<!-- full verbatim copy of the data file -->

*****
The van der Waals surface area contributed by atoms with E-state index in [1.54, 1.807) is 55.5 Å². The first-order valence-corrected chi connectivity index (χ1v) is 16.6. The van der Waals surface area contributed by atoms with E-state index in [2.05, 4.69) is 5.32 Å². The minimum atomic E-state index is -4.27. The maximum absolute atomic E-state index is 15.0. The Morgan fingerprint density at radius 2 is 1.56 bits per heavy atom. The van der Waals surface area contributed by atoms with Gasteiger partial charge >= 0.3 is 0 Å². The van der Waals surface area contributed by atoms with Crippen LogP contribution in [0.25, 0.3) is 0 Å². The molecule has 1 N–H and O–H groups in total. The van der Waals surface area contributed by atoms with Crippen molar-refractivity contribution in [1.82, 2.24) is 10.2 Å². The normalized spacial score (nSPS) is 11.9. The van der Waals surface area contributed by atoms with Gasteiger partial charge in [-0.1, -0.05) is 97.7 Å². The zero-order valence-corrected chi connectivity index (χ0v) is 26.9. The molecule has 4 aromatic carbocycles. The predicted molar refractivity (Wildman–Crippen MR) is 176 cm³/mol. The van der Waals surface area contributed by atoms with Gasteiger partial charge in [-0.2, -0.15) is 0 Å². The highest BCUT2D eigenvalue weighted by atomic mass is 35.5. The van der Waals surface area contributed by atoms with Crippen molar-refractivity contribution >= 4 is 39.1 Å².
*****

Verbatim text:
The van der Waals surface area contributed by atoms with E-state index in [1.54, 1.807) is 55.5 Å². The first-order valence-corrected chi connectivity index (χ1v) is 16.6. The van der Waals surface area contributed by atoms with E-state index in [2.05, 4.69) is 5.32 Å². The minimum atomic E-state index is -4.27. The maximum absolute atomic E-state index is 15.0. The Morgan fingerprint density at radius 2 is 1.56 bits per heavy atom. The van der Waals surface area contributed by atoms with Gasteiger partial charge >= 0.3 is 0 Å². The van der Waals surface area contributed by atoms with Crippen LogP contribution in [0.25, 0.3) is 0 Å². The molecule has 1 N–H and O–H groups in total. The van der Waals surface area contributed by atoms with Crippen molar-refractivity contribution in [1.82, 2.24) is 10.2 Å². The normalized spacial score (nSPS) is 11.9. The van der Waals surface area contributed by atoms with Gasteiger partial charge in [-0.1, -0.05) is 97.7 Å². The zero-order valence-corrected chi connectivity index (χ0v) is 26.9. The molecule has 4 aromatic carbocycles. The predicted molar refractivity (Wildman–Crippen MR) is 176 cm³/mol. The van der Waals surface area contributed by atoms with Gasteiger partial charge in [-0.2, -0.15) is 0 Å². The highest BCUT2D eigenvalue weighted by atomic mass is 35.5. The van der Waals surface area contributed by atoms with Crippen molar-refractivity contribution >= 4 is 39.1 Å².